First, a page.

Vietnam: Green Construction Opens up Opportunities for Building Materials Suppliers

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Vietnam’s economic expansion is resulting in rapid urbanisation, requiring consistent investment into infrastructure and housing developments. But while Vietnam is addressing the increased demand for housing, the country is facing pressures from climate change and resources conservation.

Basic construction materials such as brickwork and steel consume a great amount of resources and energy to produce, but continue to be widely used.

New environmentally friendly materials are required for the transition to sustainable housing. In recent years, Vietnam’s government and civil society have been promoting the adoption of new building materials such as unbaked brick by issuing regulations and mandating targets.

Michael Sieburg, the Manager for marketing consultants Solidiance, said: “these moves are a welcome step in the right direction of establishing a regulatory framework that promotes the adoption of green building materials, but it will take time to transition from traditional building methods.”

Domestic companies are already taking advantage of access to local resources to produce such materials, but their limitations in technology, marketing, and research and development are hampering market penetration.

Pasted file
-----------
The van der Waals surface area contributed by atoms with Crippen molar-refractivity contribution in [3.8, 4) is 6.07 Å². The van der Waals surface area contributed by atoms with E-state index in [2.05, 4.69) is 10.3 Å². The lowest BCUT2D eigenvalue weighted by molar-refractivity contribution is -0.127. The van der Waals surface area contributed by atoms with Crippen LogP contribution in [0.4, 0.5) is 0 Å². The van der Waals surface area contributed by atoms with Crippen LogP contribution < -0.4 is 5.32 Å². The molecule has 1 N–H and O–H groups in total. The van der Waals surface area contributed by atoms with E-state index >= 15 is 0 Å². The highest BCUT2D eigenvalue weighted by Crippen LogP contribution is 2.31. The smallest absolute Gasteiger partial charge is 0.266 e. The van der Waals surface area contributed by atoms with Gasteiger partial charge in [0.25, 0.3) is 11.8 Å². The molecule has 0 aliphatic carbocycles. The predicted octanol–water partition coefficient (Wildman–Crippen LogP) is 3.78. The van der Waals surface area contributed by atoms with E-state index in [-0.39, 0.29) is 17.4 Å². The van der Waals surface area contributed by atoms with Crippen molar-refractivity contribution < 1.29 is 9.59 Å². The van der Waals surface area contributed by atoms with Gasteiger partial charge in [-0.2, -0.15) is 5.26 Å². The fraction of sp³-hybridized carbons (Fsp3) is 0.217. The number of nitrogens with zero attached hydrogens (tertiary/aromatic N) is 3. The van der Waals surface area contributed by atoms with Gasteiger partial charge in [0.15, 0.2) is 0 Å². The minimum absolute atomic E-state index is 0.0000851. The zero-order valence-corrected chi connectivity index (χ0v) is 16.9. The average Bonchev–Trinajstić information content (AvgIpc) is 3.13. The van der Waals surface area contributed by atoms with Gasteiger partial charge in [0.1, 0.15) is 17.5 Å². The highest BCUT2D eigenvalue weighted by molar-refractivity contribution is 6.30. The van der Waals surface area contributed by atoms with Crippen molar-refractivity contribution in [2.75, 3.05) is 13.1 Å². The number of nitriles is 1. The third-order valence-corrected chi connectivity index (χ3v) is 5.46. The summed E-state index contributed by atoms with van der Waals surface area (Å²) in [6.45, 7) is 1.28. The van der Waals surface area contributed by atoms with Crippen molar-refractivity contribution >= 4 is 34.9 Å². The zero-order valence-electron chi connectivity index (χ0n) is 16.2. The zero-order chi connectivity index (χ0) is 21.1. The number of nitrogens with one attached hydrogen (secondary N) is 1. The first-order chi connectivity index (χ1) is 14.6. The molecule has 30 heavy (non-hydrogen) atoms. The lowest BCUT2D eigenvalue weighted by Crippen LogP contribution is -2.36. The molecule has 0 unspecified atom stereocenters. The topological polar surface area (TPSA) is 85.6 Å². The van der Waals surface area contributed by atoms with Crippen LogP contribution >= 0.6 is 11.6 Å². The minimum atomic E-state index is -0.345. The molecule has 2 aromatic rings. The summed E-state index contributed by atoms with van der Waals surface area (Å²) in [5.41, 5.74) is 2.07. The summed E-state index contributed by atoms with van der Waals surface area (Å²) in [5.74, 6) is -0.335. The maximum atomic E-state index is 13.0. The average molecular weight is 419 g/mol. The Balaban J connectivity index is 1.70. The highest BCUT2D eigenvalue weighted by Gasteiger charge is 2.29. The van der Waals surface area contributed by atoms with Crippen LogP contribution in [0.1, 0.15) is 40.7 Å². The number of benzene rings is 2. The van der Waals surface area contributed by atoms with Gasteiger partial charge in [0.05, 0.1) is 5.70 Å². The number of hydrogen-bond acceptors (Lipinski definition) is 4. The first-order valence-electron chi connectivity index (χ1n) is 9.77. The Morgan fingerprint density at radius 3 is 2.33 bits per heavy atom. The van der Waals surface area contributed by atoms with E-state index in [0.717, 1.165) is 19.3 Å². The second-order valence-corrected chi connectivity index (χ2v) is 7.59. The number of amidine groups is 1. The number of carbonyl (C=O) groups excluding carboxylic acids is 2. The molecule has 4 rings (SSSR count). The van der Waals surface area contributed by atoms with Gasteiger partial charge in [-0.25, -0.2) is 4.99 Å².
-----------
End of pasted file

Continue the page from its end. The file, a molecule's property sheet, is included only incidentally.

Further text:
This leaves opportunities for international building material suppliers to enter the market and provide high-end, customised, and aesthetic products which can satisfy market preferences.

A pressured urbanisation

The urbanisation rate in Vietnam is forecasted to increase to 45 percent from the current 27 percent by 2020. According to Vietnam Construction Material Association, the country will need to develop an additional 364 million sq m to current 600 million sq m of housing space in urban areas.

Meeting that demand using traditional building materials would require 42 billion standard bricks which consume the equivalent of about 3000 hectares (ha) of agricultural land and five tons of coal, while producing 17 million cubic meters (m3) of Carbon Dioxide (CO2) gas.

To cope with the situation, the Vietnam government has passed circular No.09/2012/TT-BXD, governing the minimum proportion of unbaked brick used in buildings, aiming to boost the production and consumption of green building materials.